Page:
An Easy Way To Give: Donor Advised Funds
An Easy Way To Give: Donor Advised Funds
2 November 2021
Let your financial adviser take care of your investments for charity using a method of giving that’s new to New Zealand, writes Julia Capon.
Traditionally, a budding philanthropist starting their giving journey would either give directly to a charity or set up a foundation. Today, there’s a new way to give.
Many donors are trying an alternative giving method: Donor Advised Funds (DAF), a ‘giving account’ held by a not-for-profit organisation.
DAFs are like a savings account for your giving dollars – the equivalent of a ‘personal foundation’, but without the administrative hassle.
A donor places a non-refundable donation into their giving account and receives an immediate tax deduction. The donor can then choose which charities they’d like to make grants to, and when.
The biggest difference to traditional foundations is that these funds can be managed by your existing financial adviser, alongside your personal investment portfolio. Your charitable donations can be invested for growth over time, while getting tax-free growth.
They’re new to New Zealand, but DAFs are the fastest-growing form of philanthropy in the United States. And now they’re growing in popularity around the world.
In 2016, US$78.64 billion was held in DAF accounts in the US alone, with more than 269,180 individual donors. And this money isn’t just sitting around in investments or endowments – more than US$14 billion was handed out to charities during the year.
Ben Brinkerhoff, head of partner firm services at Consilium, moved to New Zealand in 2011, after working for a successful US financial firm. He was surprised to find hardly anyone was offering donor-advised giving in New Zealand, he says.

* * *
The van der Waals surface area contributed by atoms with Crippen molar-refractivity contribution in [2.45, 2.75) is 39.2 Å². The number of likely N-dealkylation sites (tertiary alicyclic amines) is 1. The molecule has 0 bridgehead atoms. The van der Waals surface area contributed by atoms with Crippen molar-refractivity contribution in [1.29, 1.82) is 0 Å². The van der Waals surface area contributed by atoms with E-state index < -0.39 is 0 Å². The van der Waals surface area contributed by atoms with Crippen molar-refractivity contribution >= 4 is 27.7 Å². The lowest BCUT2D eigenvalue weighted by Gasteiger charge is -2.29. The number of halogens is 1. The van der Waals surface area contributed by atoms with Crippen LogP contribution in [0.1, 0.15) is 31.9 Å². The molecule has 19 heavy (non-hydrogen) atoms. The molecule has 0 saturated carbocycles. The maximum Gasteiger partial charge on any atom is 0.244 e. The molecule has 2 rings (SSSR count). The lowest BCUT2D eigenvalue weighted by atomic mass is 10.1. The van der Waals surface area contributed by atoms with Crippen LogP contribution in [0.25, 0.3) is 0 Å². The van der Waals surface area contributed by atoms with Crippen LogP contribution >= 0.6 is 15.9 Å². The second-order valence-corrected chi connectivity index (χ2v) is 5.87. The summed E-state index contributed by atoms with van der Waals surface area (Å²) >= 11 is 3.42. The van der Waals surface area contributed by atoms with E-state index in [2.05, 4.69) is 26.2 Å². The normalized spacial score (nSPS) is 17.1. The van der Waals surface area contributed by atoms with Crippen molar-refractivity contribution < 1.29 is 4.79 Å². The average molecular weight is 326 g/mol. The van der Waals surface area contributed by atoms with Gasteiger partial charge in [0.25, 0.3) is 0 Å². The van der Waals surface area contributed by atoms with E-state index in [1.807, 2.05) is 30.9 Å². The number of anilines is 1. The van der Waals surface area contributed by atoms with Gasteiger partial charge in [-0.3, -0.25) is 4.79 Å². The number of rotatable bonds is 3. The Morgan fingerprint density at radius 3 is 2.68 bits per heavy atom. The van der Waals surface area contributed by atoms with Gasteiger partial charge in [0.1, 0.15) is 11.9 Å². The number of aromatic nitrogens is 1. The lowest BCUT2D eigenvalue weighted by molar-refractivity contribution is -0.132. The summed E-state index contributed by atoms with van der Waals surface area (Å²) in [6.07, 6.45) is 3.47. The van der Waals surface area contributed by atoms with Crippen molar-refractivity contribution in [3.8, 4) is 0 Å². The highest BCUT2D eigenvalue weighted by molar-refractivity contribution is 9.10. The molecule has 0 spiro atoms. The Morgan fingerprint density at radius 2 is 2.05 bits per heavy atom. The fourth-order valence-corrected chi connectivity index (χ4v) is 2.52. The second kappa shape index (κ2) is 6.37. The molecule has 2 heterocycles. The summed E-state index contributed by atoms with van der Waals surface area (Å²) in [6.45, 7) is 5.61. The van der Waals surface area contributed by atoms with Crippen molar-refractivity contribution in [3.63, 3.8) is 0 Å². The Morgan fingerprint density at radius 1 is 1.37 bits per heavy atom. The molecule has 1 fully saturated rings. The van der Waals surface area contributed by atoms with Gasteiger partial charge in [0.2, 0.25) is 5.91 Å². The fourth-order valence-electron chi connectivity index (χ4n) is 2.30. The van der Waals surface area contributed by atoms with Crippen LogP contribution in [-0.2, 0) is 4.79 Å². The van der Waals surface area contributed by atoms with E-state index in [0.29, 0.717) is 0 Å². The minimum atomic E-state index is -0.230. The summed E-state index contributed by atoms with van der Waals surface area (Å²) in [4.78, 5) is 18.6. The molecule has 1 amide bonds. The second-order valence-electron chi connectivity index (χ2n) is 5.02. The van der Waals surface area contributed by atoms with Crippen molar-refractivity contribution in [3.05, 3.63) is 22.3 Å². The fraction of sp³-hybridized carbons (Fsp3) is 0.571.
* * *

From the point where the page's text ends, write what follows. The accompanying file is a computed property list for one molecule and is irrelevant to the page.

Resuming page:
The Gift Trust, a national charitable trust operating donor-advised accounts in New Zealand since 2009, has formed its first partnership with Consilium, enabling a growing network of financial advisers to offer this DAF product to Kiwi philanthropists.
Financial advisers can support their client’s giving, and donors get the advantage of having their gift funds invested by their own trusted adviser.
Cheryl Spain, manager of The Gift Trust, says the new collaboration allows financial advisers to offer an extra service to their charitably-minded clients.
“They can support their clients to also reach their charitable giving goals. Through the Consilium platform, these clients will be able to track their personal investments, alongside their gift account investments.”
It’s not just about writing a cheque to the donor’s favourite charity once a year. The Gift Trust also helps donors by checking out each charity to make sure they’re maintaining their charitable status.
A gift account can be up and running almost instantly, with a first contribution starting from $5,000, and no set-up fees.
Sue Barker, lawyer and charity specialist, says: “The administration and ongoing compliance involved in setting up a personal foundation can be onerous and risky.
“A gift account allows The Gift Trust to look after those requirements, so the donor can focus on what they really want to do with their gifts.”
Donor Anake Goodall says he’s excited by this investment opportunity.
“I’m keen to invest in socially responsible funds, so it will be great to work with my financial adviser to align both my personal investment portfolio and my charitable gift funds with my investment values.
“The Gift Trust has already made my giving easier. It lets me get straight to the fun part of giving to the causes I care about, without the hassle.”
What is a DAF?
• Adviser-managed: Gift funds can be invested for tax-free growth with an approved investment adviser.
• Flexible and personal service for donors.
• Consolidates all your giving in one place – just one tax receipt to claim per year.
• Simple, fast, low-cost set-up. A $5,000 first donation. Adviser-managed accounts start from $20,000.
• Donations can be anonymous or named.
• Cheaper alternative to setting up your own foundation.
The Gift Trust – thegifttrust.org.nz
By Julia Capon, The Gift Trust
First published 20 November 2017
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